US Market Viewpoints: First Quarter 2019Submitted by Castlebar Asset Management on April 5th, 2019
Stocks brushed off the frantic sell-off of the fourth quarter to post its best first quarter performance since I was in college (1998). This was the best single quarter since 2014 and the S&P 500 recovered most of its losses from last year sitting about 3% away from all time highs. The stock market rebounded from the Christmas Eve lows on the back of new optimism that US and China are close to reaching a trade deal, the Federal Reserve (Fed) making a significant change in their policy stance and the resolution of the government shutdown. This was a broad based rally as all 11 sectors posted gains for the first time since 2014.
The market rebound from last year is surprising but not shocking. As we discussed in our Viewpoints from the fourth quarter, stocks are generally higher 12 months after a major market sell-off. The swiftness of this rally did catch us off guard, but several events stimulated the market. The most significant change was the shift from the Fed. The Fed’s policy stance went from one of tightening monetary to a more accommodative stance. In December, the thought was the Fed’s next move would be to increase interest rates in 2019. Now, the market is pricing in a cut to interest rates in the second half of the year. Fears also relented that the US economy was going to be significantly impacted by decelerating global growth. The data in March shows that the US economy is holding up better than expected after a severe winter and the impact of the government shutdown.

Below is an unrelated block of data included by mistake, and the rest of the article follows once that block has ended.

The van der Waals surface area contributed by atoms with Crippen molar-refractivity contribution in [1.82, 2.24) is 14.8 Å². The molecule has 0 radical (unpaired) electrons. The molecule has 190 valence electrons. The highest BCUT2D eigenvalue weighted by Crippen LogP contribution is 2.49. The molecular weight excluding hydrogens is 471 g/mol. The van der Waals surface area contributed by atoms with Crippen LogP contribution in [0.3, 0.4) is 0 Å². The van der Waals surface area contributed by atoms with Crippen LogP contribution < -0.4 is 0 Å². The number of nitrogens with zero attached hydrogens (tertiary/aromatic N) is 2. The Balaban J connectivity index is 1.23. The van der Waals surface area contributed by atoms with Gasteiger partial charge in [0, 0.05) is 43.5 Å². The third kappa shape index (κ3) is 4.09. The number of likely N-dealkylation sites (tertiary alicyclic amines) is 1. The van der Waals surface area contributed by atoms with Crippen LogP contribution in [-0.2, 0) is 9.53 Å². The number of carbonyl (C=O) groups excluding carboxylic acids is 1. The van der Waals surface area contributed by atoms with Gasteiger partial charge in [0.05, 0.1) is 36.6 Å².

The top performing sectors this quarter were technology, real estate and industrials. Investors went hunting for growth in the quarter. The tech sector still has the best growth prospects in the market. This sector rallied 21.1%. Real estate is not a sector we discuss often. Lower interest rates are making REITs and other real estate related investments more attractive. Real estate gained a strong 18.2%. Industrials added 19.4% in the quarter. The anticipation of a US-China trade deal and better economic data helped lift this group. The “weakest” sector was healthcare. This sector gained only 6%, but was the top performing sector last year. Several high-profile pharma companies saw drugs in their pipeline not meet expectation during development studies which lead to 20% or more declines in several large cap companies.
After the rally this quarter, the logical question is what is next for stocks? The market is trading at 16.3 times forward earnings. This is slightly above the historical average of 14.9 times. It is easy to think that the gains seen have outpaced the fundamentals, but the market looks fairly valued at current levels. Valuations are slightly above average but given inflation and interest rates are both stable it is normal to see valuations expand in this environment. Corporate earnings growth is also expected to be up again in 2019, but not as strong as 2018. The tax cuts which came into effect last year provided a strong tailwind so year over year comparisons could be difficult.